Silt from flooding surrounds a resident's truck in hard-hit Jamestown, Colorado.

(Photo: CPR/Pat Mack)
At Cheryl Lookhart’s farm, 10 miles east of Greeley, Colo., the biggest impact from last fall's floods is something you can no longer see. When the swollen South Platte River jumped its banks, it tore through a massive earthen berm – 30 feet tall and longer than a football field – that protected Lookhart’s property, and much of the land around her.

“All the water just flew out this way and around the barns,” Lookhart says, “and just flooded everybody to the east and north of me.”

Since the flood, Lookhart’s been stuck in a frustrating bureaucratic limbo. Because her berm also protected public infrastructure, like a county road, she wants government money to help rebuild it. But the fix could cost up to $1 million and, so far, she hasn’t even been able to figure out how to get the permits started

“I can’t even get somebody to come out and look at it,” Lookhart says. 

Lookhart’s situation illustrates how complex the task of flood recovery is. Tens of thousands of Coloradans were affected by the 2013 disaster, and each victim has slightly different needs. The state hasn’t been able to address all those individual issues, but lawmakers have been looking to help where they can.

A bipartisan effort

Not long after the waters receded last fall, legislative leaders set up the Flood Disaster Study Committee, equally comprised of both Republican and Democratic members, to investigate what law changes might be needed.

Committee member Sen. Kevin Lundberg (R-Berthoud) says lawmakers have put aside partisan ties while working on the panel.

“Instead what we’re doing is we're finding the common ground issues that we can both agree on and we're making it so,” Lundberg says.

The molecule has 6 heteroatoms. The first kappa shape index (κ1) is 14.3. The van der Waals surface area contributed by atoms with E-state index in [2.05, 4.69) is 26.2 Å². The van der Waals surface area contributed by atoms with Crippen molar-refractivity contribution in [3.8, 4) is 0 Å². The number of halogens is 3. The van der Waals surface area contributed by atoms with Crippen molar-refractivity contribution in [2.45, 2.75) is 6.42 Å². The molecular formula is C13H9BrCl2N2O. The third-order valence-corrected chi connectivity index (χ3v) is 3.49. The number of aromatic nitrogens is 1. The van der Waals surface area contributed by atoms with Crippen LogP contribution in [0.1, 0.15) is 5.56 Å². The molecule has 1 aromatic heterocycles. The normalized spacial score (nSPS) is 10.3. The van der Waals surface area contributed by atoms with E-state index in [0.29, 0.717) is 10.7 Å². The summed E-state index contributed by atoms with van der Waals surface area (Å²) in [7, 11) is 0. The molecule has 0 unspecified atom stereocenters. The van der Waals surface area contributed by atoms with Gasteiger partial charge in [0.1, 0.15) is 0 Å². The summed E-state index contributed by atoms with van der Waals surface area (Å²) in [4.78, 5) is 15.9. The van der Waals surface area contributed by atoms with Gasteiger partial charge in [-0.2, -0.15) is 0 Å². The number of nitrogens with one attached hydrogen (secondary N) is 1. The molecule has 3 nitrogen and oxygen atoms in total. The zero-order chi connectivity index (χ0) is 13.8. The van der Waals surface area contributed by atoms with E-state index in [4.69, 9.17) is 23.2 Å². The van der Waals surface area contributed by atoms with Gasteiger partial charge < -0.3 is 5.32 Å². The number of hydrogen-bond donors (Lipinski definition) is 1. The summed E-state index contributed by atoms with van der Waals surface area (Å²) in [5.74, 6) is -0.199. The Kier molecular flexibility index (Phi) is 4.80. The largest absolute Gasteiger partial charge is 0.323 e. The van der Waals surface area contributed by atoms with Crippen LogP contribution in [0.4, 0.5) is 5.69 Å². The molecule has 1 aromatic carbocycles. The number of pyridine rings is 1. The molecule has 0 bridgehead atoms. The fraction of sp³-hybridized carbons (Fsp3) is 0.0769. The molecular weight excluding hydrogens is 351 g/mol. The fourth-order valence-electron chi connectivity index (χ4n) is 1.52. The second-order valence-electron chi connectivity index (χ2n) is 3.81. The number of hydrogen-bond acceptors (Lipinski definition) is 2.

The seven bills the committee came up with cover a wide range of concerns. One would make it easier for ditch companies to move an intake point to a different spot on a stream or river. That policy is needed because many waterways changed course during the floods, leaving irrigation ditches high and dry.

Another bill aims to ease the financial burden on victims of the flood, and any future natural disaster, by refunding any taxes they paid that year on the destroyed property.

“You shouldn't have to pay property taxes on the home that's not there anymore,” says the bill’s Senate sponsor, Jeanne Nicholson (D-Black Hawk). 

The committee is also championing a change to how local governments fund infrastructure repairs. 

Under current law, communities can only pay for repair projects using money set aside in their road and bridge funds. That’s a problem for places like Boulder County, which holds a lot of its reserves in its general fund. One of the committee’s bills lets local governments draw on their main accounts to cover repairs after a disaster.

"[Without that fix] we just plain wouldn't have been able to move forward with repairing our roads in a timely fashion,” says Boulder County Commissioner Elise Jones. “Either that or we would have broken the law."

Legislators get high marks, but much still unaddressed

At a recent community meeting in Kersey, Colo., a couple dozen residents met at the town’s big new fire station to talk flood recovery with folks from an alphabet soup of government agencies. On the agenda: fence repair, mold, noxious weeds, debris removal and much more.

Debbie Pilch, who attended the meeting on behalf of the crisis counseling group Colorado Spirit, says anything lawmakers can do for rural areas is appreciated.

“They’re doing a lot of really good bipartisan work at the Capitol, as far as trying to be responsive,” Pilch says. 

Sandi Meier, a manager with the organization Weld Recovers, also gives lawmakers high marks. 

“I think the state has done a remarkable job given what they were up against and coming on the heels of so many other disasters,” Meier says. 

But while relief workers are pleased with the progress the state is making, back on her farm Cheryl Lookhart wonders what will happen if she can't put together the permits and funding to get her berm rebuilt before spring runoff starts filling the river in a few months.

“I’m afraid we’re going to get it again,” Lookhart says. “The destruction was bad enough the first time, it doesn’t need to happen a second time.”